Little Big League

Little Big League

I never watched Little Big League while I was growing up, and this weekend, I decided it was time to rectify this. Little Big League is a 1994 film that tells the story of Billy Heywood, a twelve-year-old baseball fan who inherits the Minnesota Twins from his grandfather, Thomas Heywood. Thomas’s will states that Billy is the sole owner of the team and that the team executives are to help him until he is old enough to run the team by himself. Billy loves baseball and knows a lot about the game and the players, but he soon realizes that being an owner is not as straightforward as he thought it might be. He clashes with the team manager, George O’Farrell, who tells Billy off, refusing to take orders from a kid. Billy fires O’Farrell, but he can’t find any other manager who is willing to work for someone so young. Seeing no other options, he appoints himself as the new manager, with the approval of his mother and the Commissioner of Baseball.

Unsurprisingly, things are not easy for Billy, especially in the beginning. He has to deal with the skepticism and resentment of the players, the media, and the fans. After a rough first week, Billy finds his stride and encourages the Twins players to have fun, which results in the team starting to win some ballgames. The excitement wears off as the season drags on, however.

Throughout the season, Billy finds himself facing tough decisions, such as trading or releasing players, setting lineups and strategies, and handling conflicts and injuries. He also has to balance his personal life, including his schoolwork and his friends, and he is more troubled than he is willing to admit by his mother’s romance with star first baseman, Lou Collins, who is also his idol and mentor. Billy feels jealous and betrayed by Lou, and he benches him for a minor batting slump. The team, feeling the effects of Billy’s moods, start to lose games and fall behind in the division race.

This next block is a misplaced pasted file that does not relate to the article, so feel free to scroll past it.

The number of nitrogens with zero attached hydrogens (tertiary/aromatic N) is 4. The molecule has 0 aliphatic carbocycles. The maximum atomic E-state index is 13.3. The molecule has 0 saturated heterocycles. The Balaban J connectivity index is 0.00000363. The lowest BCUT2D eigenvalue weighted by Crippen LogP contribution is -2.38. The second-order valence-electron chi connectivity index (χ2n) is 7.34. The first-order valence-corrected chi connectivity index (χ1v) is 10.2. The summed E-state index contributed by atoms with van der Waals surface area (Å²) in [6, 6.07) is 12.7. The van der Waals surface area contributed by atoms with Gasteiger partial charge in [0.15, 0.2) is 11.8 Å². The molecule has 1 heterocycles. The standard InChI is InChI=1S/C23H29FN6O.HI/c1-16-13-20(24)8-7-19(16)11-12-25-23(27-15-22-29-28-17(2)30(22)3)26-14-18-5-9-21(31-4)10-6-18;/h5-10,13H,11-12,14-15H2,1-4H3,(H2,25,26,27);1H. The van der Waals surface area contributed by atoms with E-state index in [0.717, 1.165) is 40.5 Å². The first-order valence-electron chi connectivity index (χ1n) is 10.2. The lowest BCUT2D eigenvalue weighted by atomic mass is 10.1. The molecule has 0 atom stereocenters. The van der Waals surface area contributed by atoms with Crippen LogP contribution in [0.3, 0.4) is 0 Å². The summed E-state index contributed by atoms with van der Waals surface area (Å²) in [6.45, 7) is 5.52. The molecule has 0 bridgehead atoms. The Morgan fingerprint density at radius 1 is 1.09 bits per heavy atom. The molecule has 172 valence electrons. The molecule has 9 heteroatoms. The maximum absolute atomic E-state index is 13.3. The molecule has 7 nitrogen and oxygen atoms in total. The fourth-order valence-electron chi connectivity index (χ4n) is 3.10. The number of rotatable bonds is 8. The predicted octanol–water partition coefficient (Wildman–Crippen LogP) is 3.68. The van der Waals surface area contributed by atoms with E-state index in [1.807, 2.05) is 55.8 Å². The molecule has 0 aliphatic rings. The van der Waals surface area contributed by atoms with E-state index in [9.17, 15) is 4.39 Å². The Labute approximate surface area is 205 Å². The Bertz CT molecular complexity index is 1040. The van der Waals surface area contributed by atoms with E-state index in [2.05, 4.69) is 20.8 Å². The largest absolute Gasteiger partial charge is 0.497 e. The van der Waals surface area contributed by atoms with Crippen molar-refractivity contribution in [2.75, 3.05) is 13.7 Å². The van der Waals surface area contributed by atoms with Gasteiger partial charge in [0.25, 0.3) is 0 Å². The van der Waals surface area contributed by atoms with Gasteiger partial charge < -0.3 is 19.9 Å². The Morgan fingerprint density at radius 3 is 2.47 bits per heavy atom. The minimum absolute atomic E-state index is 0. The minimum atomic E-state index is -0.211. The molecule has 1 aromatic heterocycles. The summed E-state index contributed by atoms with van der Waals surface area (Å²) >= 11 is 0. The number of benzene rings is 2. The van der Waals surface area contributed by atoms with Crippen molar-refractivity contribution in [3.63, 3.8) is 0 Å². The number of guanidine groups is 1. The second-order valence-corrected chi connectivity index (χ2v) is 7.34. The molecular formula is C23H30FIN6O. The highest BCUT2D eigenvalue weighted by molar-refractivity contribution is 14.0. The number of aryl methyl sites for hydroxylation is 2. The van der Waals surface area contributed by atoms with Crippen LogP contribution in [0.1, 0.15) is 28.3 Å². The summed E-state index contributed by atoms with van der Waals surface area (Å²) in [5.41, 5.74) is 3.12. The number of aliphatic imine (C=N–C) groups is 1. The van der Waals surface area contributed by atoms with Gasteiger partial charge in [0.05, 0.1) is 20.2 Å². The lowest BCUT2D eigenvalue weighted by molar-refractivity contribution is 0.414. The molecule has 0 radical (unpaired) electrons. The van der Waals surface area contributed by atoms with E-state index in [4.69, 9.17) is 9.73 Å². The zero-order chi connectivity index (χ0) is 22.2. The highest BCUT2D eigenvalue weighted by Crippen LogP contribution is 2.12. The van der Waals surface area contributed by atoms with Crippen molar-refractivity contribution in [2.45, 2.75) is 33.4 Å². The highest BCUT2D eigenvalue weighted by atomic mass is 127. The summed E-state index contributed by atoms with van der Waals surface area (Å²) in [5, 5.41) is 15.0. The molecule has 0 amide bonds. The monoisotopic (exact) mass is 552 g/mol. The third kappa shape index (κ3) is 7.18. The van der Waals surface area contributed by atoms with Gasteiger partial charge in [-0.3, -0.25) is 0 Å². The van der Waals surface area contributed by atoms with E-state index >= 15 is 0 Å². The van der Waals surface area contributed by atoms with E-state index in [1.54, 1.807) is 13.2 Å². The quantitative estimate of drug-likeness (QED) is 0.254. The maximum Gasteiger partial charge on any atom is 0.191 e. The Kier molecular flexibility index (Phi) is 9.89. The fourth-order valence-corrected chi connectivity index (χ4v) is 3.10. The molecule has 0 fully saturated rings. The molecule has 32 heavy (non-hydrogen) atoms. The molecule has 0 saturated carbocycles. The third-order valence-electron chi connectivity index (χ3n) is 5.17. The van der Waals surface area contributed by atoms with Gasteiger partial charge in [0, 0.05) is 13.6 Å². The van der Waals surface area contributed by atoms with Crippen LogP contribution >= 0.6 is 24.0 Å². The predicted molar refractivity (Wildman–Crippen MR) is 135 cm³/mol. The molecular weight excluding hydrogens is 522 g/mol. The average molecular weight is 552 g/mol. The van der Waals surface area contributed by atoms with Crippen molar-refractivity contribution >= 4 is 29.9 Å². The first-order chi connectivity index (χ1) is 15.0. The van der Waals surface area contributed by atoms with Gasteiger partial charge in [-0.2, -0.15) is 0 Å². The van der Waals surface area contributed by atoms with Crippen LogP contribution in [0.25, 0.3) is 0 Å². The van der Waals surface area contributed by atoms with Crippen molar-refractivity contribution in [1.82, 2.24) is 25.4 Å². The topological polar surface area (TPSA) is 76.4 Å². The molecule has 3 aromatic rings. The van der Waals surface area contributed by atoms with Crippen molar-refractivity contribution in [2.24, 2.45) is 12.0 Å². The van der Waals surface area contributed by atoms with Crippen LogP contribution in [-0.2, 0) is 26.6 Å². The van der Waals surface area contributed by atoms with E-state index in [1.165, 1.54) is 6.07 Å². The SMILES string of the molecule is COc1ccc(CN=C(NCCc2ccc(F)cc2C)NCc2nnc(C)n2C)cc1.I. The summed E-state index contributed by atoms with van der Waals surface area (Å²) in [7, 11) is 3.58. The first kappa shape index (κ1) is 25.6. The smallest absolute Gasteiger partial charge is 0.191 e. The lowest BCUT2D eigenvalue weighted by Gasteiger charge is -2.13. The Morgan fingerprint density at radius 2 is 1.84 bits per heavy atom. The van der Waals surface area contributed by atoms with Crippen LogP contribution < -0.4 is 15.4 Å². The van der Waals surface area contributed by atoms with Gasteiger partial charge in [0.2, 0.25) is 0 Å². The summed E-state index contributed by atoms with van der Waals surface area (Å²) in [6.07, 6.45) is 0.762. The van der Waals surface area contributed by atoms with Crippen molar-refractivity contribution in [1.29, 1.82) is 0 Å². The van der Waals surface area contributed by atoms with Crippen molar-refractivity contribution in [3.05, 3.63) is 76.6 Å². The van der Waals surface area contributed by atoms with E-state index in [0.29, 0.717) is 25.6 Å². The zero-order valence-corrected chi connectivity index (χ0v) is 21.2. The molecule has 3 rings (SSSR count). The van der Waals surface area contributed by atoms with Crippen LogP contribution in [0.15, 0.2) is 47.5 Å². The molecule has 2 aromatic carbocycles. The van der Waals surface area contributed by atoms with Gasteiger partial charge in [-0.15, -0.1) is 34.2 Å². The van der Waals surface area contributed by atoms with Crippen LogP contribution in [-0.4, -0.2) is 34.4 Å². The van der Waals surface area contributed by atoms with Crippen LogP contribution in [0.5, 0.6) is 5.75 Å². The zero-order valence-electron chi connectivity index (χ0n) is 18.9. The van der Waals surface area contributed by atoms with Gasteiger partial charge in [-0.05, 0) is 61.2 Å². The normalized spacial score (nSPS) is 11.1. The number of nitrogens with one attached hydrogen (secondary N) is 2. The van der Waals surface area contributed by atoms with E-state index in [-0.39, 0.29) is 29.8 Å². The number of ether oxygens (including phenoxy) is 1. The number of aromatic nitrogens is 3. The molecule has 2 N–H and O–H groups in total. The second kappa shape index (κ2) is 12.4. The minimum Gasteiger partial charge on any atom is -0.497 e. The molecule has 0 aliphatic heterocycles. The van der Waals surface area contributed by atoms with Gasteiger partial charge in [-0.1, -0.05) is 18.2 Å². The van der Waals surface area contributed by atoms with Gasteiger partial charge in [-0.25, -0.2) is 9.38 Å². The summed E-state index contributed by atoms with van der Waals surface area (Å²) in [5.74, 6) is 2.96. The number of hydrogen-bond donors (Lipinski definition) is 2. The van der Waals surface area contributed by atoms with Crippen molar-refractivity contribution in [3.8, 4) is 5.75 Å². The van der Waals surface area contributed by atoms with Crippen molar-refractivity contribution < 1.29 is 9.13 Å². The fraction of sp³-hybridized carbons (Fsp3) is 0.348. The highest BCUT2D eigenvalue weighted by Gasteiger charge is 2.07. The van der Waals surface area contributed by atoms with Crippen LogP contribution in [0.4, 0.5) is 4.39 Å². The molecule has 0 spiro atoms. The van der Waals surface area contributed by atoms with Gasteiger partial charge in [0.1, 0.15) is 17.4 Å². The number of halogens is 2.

As things start to fall apart, Billy becomes increasingly agitated, resentful, and anxious. After some heart-to-heart talks with his mother, Billy realizes that he can’t do everything by himself and that he needs to trust and respect his players and coaches. He also realizes that he can’t control his mother’s love life and he decides instead to be happy for her and Lou. He reconciles with Lou and reinstates him as a starter. He also apologizes to his friends for neglecting them and invites them to join him in the dugout for the final game of the season.

The final game is against the Seattle Mariners, who are led by Ken Griffey Jr. (played by himself). The game is very close and exciting, with both teams scoring runs and making great plays. In extra innings, with two outs and two runners on base, Lou comes up to bat against Randy Johnson (also played by himself). Lou hits a deep fly ball to center field, where Griffey makes a spectacular catch at the wall, robbing Lou of a home run and ending the game. The Twins lose 6-5 and miss the playoffs by one game.

Billy is disappointed but proud of his team’s performance. He thanks his players and coaches for their hard work and dedication, but he also announces that he is quitting as manager after the season and that pitching coach Mac MacNally will take his place. He says that he wants to enjoy being a kid again and that he hopes to see them all again someday. The film ends with Billy getting called back out to the field by an appreciative crowd.

I thoroughly enjoyed watching this film. The plot was enjoyable, and Luke Edwards, who plays Billy, did an impressive job in the role. Even though the film as a whole is, of course, on the cheesy, sentimental side (it is a kids movie, after all), it also does a good job of showing how the pressures of adulthood can mount on a kid, especially a kid who takes on the responsibilities of running a Major League Baseball team. Definitely a worthwhile family movie.